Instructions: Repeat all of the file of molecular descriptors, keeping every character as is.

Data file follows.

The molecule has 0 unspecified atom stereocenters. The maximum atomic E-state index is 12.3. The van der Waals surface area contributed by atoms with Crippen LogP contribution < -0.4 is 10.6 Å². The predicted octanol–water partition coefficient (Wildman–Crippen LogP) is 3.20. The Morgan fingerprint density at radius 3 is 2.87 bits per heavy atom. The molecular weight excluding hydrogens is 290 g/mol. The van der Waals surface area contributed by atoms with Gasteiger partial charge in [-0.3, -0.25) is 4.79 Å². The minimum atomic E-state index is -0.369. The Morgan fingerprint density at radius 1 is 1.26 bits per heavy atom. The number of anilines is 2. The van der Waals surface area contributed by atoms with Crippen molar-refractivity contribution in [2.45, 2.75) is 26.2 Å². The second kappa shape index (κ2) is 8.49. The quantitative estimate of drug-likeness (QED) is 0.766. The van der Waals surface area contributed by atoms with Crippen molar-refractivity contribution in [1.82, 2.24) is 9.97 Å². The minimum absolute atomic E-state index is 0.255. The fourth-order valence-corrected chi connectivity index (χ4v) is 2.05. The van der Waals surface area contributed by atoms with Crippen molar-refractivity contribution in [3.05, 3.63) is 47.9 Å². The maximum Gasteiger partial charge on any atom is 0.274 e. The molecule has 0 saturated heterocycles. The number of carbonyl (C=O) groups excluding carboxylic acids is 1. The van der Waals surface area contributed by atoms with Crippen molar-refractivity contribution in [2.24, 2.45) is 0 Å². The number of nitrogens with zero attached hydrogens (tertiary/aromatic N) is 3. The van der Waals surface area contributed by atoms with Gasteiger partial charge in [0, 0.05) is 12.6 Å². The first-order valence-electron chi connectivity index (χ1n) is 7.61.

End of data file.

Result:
The molecule has 0 unspecified atom stereocenters. The maximum atomic E-state index is 12.3. The van der Waals surface area contributed by atoms with Crippen LogP contribution < -0.4 is 10.6 Å². The predicted octanol–water partition coefficient (Wildman–Crippen LogP) is 3.20. The Morgan fingerprint density at radius 3 is 2.87 bits per heavy atom. The molecular weight excluding hydrogens is 290 g/mol. The van der Waals surface area contributed by atoms with Gasteiger partial charge in [-0.3, -0.25) is 4.79 Å². The minimum atomic E-state index is -0.369. The Morgan fingerprint density at radius 1 is 1.26 bits per heavy atom. The number of anilines is 2. The van der Waals surface area contributed by atoms with Crippen molar-refractivity contribution in [2.45, 2.75) is 26.2 Å². The second kappa shape index (κ2) is 8.49. The quantitative estimate of drug-likeness (QED) is 0.766. The van der Waals surface area contributed by atoms with Crippen molar-refractivity contribution in [1.82, 2.24) is 9.97 Å². The minimum absolute atomic E-state index is 0.255. The fourth-order valence-corrected chi connectivity index (χ4v) is 2.05. The van der Waals surface area contributed by atoms with Crippen molar-refractivity contribution in [3.05, 3.63) is 47.9 Å². The maximum Gasteiger partial charge on any atom is 0.274 e. The molecule has 0 saturated heterocycles. The number of carbonyl (C=O) groups excluding carboxylic acids is 1. The van der Waals surface area contributed by atoms with Crippen molar-refractivity contribution in [2.24, 2.45) is 0 Å². The number of nitrogens with zero attached hydrogens (tertiary/aromatic N) is 3. The van der Waals surface area contributed by atoms with Gasteiger partial charge in [0, 0.05) is 12.6 Å². The first-order valence-electron chi connectivity index (χ1n) is 7.61.